Since sharing our conversation with Senate staff about the Healthy Transitions Initiative (HTI) funding we have received many emails expressing a variety of opinions about the process used for deciding whether or not to include HTI in the budget. There are a couple of key points to keep in mind as we move forward:
- "It ain't over till it's over." Nothing could be truer than this. For those who have said "Well, I guess there is nothing we can do" please reconsider that position. There is plenty you can do that is outlined here. Network faithful push till the bitter end!
- "What is past is past - let's move forward." Wringing our hands about whether language in the proposal was clear, why advocates weren't more involved on the front end with both Senate and SAMHSA staff is just plain wasted energy. If there is a silver lining (and there is) it is that this has served as an excellent reminder of a very simple concept we all need to take to heart. Government responds to constituents and makes decisions. If government doesn't hear from constituents they will still make decisions. This one is on us folks. Not the Senate subcommittee, not SAMHSA, but us. We learn from our miscues and get better. So let's get better, wadda ya say?
- "This issue is much bigger than just the HTI grants." I want to encourage youth-led organizations to pay special attention to this one. The trend towards focusing on the language of "mental illness" and pairing that with violence and guns in the speeches and rhetoric coming out of Washington, DC should trouble all of us. Typically accompanying such rhetoric is a call for evidence-based practices that focus on young adults with serious mental illness. In and of itself, there is nothing wrong with that. Our concern is that we may see a swing towards a narrower population of focus for funding opportunities and an increase in psychiatric hospitalization approaches. The popular press is doing a wonderful job of lumping this complicated issue all together so that suddenly anyone with a mental health challenge is a suspect for violence and therefore must be mentally ill. Read our earlier Morning Zen post on this issue for background and then reflect on what you are seeing talked about and proposed for funding now. The wonderfully resilient and healthy efforts taking place in communities focusing on transition-age youth with mental health challenges (not necessarily a serious mental illness) are just as important as those exponentially more expensive services that are absolutely necessary for a small percentage of youth.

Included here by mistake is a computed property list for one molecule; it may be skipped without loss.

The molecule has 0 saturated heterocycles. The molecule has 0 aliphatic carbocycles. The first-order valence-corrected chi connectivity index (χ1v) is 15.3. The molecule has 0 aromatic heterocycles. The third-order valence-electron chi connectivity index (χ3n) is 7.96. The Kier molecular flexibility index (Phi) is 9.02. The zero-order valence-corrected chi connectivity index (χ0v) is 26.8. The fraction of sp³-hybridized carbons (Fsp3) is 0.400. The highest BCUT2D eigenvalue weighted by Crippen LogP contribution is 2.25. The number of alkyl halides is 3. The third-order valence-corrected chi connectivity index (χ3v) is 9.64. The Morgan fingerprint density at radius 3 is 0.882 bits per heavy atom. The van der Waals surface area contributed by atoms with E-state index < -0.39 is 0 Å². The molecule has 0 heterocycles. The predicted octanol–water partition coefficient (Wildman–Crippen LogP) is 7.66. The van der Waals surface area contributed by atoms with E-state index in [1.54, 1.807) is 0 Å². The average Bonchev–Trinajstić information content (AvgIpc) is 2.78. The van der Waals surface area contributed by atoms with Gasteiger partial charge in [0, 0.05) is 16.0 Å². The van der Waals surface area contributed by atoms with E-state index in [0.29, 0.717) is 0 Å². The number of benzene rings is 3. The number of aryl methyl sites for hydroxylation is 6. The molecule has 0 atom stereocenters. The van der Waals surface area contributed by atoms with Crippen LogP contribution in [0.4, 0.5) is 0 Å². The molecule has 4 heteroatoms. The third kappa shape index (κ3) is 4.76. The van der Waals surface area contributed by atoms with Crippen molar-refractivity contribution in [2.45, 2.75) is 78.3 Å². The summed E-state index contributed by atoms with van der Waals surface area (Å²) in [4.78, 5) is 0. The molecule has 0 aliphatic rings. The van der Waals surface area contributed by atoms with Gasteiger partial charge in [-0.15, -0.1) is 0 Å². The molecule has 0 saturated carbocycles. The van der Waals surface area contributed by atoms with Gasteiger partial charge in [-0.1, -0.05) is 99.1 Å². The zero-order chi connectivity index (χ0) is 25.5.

President & CEO
Children’s Mental Health Network